In this issue we introduce “Close-ups: A Patient's Perspective,” a feature that focuses on the personal side of medicine. The major component of this feature is a patient's story, told in his or her own words. In these stories, patients speak about the challenges they face in illness and recovery, and reflect on the support they have received along the way. Eighty-three-year-old E.S. in this issue, for example, tells of the difficulties he and his wife have encountered since she was paralyzed by a stroke.1
Because family physicians often closely participate in the process of illness and recovery, the feature will include, when possible, a section with the physician's thoughts and comments. A third component of the new feature is an image; this may be a photograph of the patient or of something meaningful to him or her, such as a favorite animal or garden scene. Finally, as practice pointers, the feature lists possible resources such as Web sites or organizations.
Why have such a feature? A recent study of general practitioners in the United Kingdom found that the most satisfying aspect of their work was using their knowledge of individual patients to achieve the most successful outcomes.2 The basis of this knowledge goes beyond the factual to include an understanding of the patients' behavior and psychosocial context. Ultimately, the study showed that satisfaction was most closely related to the perceived quality of the physicians' personal relationships with their patients. The need to connect with patients may be more important than ever in an age that presents so many challenges to meaningful practice.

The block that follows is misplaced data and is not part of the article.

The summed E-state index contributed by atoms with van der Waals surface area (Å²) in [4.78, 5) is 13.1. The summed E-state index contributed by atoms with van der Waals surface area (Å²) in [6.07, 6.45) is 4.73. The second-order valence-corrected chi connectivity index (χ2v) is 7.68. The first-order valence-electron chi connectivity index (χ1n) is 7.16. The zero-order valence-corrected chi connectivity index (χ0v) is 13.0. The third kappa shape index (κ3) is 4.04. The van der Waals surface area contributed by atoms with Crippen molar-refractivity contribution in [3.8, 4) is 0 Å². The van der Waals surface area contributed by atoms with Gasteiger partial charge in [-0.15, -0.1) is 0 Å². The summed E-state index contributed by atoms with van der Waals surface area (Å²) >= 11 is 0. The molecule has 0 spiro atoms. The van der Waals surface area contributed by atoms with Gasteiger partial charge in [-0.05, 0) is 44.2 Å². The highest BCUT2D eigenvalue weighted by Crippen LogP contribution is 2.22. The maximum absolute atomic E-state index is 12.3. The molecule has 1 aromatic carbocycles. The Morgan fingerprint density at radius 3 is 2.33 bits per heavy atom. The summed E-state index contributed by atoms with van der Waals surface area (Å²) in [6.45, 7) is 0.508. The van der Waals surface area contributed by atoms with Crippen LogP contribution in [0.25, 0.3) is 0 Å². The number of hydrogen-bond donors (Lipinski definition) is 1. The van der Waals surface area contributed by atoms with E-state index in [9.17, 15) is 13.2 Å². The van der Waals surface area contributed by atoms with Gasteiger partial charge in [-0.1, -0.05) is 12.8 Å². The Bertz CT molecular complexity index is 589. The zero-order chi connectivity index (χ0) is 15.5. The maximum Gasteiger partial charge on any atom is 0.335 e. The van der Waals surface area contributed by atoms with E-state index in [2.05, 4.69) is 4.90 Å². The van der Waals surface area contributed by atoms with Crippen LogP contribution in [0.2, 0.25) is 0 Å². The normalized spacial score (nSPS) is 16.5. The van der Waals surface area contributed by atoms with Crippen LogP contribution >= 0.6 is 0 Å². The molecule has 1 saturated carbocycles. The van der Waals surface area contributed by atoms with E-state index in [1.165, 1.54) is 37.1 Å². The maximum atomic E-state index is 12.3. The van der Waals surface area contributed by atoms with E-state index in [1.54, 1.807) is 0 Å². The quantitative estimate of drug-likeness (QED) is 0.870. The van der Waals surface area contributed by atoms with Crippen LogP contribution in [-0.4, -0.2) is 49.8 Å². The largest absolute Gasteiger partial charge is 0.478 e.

Another study showed that physician dissatisfaction was associated with the day-today challenges of running a business, keeping up with technologic advances, protecting the scope of practice, and managing precious time.3 In addition to these office-based challenges, physicians live in a health care environment that continually raises difficult issues, many of them of a magnitude that transcends our personal practices: uninsured patients, a fragmented health care system, epidemics of obesity and lung disease, the threat of bioterrorism, contentious issues such as abortion, and rising health care costs. For anyone overwhelmed by contemporary health care developments, going back to our roots—meaningful, healing relationships with the people and communities we care for—might put our daily practice into perspective. Close-ups offers an intimate, personal reminder of this most important task.
Close-ups is a collective enterprise. Our readers are encouraged to speak with their patients and submit their stories and photographs. By adding their own reflections, physicians can share the countless ways in which these patients have inspired them. Patients can provide a recorded or written story, which will have a final length of about 250 words. Photographs can be obtained in the office or patients can select their own, but they must be of sufficient quality for publication (i.e., a resolution of at least 300 dpi).
We look forward to sharing these vignettes with our readers, reminding us that our patients are the heart of what we do.